Organizing mostly under the radar for the last two years, OURWalmart grabbed public attention in September with a strike of 30 workers in Southern California, followed by a one-day national strike Oct. 10 — organizers say workers from 28 stores in 12 states participated. Only a handful of workers in each store have walked off the job so far, but that's how social movements begin, said Kasi Farrar, an organizer with Making Change at Walmart.
Walmart workers and their supporters are planning demonstrations in the Bay Area and across the country at Walmart stores on Black Friday, the day after Thanksgiving, traditionally the biggest shopping day of the year. Before that, on Nov. 14, a demonstration in San Leandro is set to protest terminations and the cutting of hours of OURWalmart members, which they see as retaliation for protests.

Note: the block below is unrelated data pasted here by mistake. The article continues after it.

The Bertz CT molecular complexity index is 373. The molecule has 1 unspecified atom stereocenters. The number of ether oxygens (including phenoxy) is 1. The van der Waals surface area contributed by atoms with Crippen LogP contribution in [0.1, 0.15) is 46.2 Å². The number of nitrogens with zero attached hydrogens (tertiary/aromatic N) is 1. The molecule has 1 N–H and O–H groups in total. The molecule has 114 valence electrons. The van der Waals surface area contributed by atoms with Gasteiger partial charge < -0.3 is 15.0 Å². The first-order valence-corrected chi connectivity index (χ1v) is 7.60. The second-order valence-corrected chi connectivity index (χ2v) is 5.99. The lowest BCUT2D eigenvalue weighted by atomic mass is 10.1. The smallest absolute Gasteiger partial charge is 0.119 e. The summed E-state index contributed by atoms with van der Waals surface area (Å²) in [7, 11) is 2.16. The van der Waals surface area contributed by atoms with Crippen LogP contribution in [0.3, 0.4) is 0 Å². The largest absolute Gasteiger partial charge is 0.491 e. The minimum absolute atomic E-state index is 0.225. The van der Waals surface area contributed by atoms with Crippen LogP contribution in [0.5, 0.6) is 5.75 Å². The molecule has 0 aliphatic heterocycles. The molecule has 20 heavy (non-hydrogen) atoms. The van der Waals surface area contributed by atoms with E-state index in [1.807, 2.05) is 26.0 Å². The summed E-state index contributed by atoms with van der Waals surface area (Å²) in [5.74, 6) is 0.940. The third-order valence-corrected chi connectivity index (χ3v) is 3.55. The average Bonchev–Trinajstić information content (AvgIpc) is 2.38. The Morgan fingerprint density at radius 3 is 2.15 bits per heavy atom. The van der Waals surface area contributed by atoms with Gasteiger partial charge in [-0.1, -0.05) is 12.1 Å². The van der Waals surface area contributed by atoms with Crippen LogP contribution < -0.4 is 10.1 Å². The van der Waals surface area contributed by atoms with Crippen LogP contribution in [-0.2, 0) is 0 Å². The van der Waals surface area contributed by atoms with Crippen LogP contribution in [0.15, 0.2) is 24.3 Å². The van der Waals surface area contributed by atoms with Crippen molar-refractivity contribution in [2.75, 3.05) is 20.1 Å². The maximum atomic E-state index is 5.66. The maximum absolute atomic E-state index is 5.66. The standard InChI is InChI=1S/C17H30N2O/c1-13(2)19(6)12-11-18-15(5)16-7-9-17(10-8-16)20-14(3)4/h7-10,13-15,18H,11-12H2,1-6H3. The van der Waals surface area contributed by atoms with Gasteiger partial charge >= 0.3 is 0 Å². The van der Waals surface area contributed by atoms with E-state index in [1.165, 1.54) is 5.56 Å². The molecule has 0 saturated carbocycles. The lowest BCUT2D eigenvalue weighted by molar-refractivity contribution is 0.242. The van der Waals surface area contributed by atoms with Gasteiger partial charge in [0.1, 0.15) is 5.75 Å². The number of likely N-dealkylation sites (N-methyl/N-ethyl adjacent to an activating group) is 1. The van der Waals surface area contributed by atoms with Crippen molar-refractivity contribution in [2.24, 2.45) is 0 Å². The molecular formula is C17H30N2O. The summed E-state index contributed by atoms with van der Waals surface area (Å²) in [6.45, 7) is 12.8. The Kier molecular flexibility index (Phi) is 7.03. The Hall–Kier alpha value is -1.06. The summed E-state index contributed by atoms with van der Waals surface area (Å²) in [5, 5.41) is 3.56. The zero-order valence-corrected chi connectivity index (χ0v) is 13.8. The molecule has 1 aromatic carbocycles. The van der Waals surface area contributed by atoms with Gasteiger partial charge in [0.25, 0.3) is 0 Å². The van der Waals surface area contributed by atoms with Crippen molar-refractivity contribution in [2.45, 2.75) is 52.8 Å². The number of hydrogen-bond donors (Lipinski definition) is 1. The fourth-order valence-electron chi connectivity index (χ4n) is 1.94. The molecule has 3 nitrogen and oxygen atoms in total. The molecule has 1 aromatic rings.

Dominic Ware, one of 20 Bay Area Walmart workers who participated in the national strike, joined 200 others from around the country Oct. 10 at Walmart corporate headquarters in Bentonville, AK, demanding an end to retaliation against workers who protest company practices. The best thing about the gathering in Bentonville, said Ware, "was seeing how all the people stood up, different races, ages, ethnicities, all coming together with one goal, to make this company right, the way Sam Walton had it, with respect."
OURWalmart members frequently appeal to ideals expressed by Walmart founder Sam Walton. The organization's Declaration of Respect calls on Walmart to "live up to Mr. Sam's promise of 'respect for the individual.'"